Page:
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Governor Haslam, Governor-elect Lee Oppose Closed Primaries

Governor Bill Haslam and Governor-elect Bill Lee both have voiced opposition to a closed primary resolution put forth by the GOP's state executive committee earlier this month, the Tennessean reports. The resolution asks the General Assembly to "address the issue of 'cross-over' voting in Tennessee’s primary elections," to prevent concerns of an opposing party influencing the other’s election. Gov. Haslam when speaking to the crowd at a Nashville Rotary meeting said “I am strongly opposed to that … If you're a Republican, I think it's a silly proposal." Lee made similar comments, saying “I would be willing to look at whatever the legislature says, but on the surface, I don’t see a reason to make a change.” Closed primaries have been a contentious issue in the state for decades and a similar resolution was voted down by the executive committee in 2015.

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Woman Files Lawsuit Against Rutherford County Regarding Guilty Plea in Child Abuse Case

A woman who pleaded guilty to aggravated child abuse in 2007 is suing the Murfreesboro Police Department and Rutherford County, claiming the plea was made under duress, The Daily News Journal reports. Catherin Funk-Vaughn filed the pro se lawsuit in federal court on Nov. 28, asking for $9.9 million, alleging she thought that she was pleading to a diversion charge — not a guilty plea — and that her attorney told her the only way she would see her children again was if she pleaded guilty. She also says her name was misspelled as “Catherine” on court documents, making them void and claims violations against several of her constitutional rights. Funk-Vaughn has also filed a separate suit against the Tennessee Department of Children’s Services.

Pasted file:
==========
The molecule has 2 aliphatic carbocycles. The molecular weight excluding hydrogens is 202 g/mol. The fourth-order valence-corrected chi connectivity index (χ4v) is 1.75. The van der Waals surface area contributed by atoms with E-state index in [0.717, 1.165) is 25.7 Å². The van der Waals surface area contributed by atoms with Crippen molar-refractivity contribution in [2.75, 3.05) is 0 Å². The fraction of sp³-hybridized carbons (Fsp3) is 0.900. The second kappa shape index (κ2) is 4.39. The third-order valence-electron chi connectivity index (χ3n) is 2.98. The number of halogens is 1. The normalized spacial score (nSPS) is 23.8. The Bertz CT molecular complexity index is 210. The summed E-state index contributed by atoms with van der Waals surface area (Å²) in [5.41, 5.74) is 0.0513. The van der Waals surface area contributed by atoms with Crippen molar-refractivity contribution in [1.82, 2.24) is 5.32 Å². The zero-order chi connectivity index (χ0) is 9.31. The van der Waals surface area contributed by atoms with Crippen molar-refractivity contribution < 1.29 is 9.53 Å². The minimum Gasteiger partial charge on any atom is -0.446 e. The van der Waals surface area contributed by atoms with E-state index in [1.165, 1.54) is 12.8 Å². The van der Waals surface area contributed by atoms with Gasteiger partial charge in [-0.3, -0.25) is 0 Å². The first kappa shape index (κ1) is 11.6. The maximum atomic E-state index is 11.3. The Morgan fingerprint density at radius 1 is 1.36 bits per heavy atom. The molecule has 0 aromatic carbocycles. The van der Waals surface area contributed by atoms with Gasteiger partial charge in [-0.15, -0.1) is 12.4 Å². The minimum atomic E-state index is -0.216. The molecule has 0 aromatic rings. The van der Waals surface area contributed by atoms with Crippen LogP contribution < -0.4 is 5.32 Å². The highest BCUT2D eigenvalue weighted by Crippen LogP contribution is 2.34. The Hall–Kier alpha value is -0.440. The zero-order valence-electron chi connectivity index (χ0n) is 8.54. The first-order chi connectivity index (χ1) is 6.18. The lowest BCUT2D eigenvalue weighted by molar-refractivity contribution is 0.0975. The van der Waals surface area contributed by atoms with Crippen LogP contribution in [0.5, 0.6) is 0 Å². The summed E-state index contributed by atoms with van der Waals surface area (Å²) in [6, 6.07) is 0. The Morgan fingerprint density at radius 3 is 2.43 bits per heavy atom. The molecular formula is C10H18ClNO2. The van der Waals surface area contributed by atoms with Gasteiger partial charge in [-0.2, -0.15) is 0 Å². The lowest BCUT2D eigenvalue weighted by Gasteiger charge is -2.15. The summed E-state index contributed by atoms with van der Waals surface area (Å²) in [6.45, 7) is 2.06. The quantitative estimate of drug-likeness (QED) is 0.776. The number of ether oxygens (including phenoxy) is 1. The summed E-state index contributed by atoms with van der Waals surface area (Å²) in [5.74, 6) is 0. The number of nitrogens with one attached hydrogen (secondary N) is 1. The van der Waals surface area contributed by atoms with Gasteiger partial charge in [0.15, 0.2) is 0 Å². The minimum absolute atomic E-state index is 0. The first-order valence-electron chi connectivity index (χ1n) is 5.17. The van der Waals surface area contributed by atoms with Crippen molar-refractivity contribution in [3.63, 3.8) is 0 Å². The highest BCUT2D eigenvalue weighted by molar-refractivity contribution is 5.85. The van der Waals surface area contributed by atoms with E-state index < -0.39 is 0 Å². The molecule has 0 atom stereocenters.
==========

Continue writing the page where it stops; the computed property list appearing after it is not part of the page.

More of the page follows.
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Local Government Forum 2019

The TBA Local Government Section will host its annual forum on Thursday, March 28 at the Tennessee Bar Center in Nashville. This seminal seminar has become the must-see, must-do event for municipal leaders across the state, offering guidance and insight on timely topics affecting Tennessee’s communities. This year’s forum will feature presentations on ABC laws, government employment laws, legal ethics in a government setting and more. Attendees and section members will be invited to a social event following the program (more details to come). Don’t miss this opportunity to learn from and engage with community leaders and attorneys of a similar focus. Here are the key details:
When: Thursday, March 28, 2019 – Registration begins at 8 a.m., CST
Where: Tennessee Bar Center, 221 Fourth Ave. N., Nashville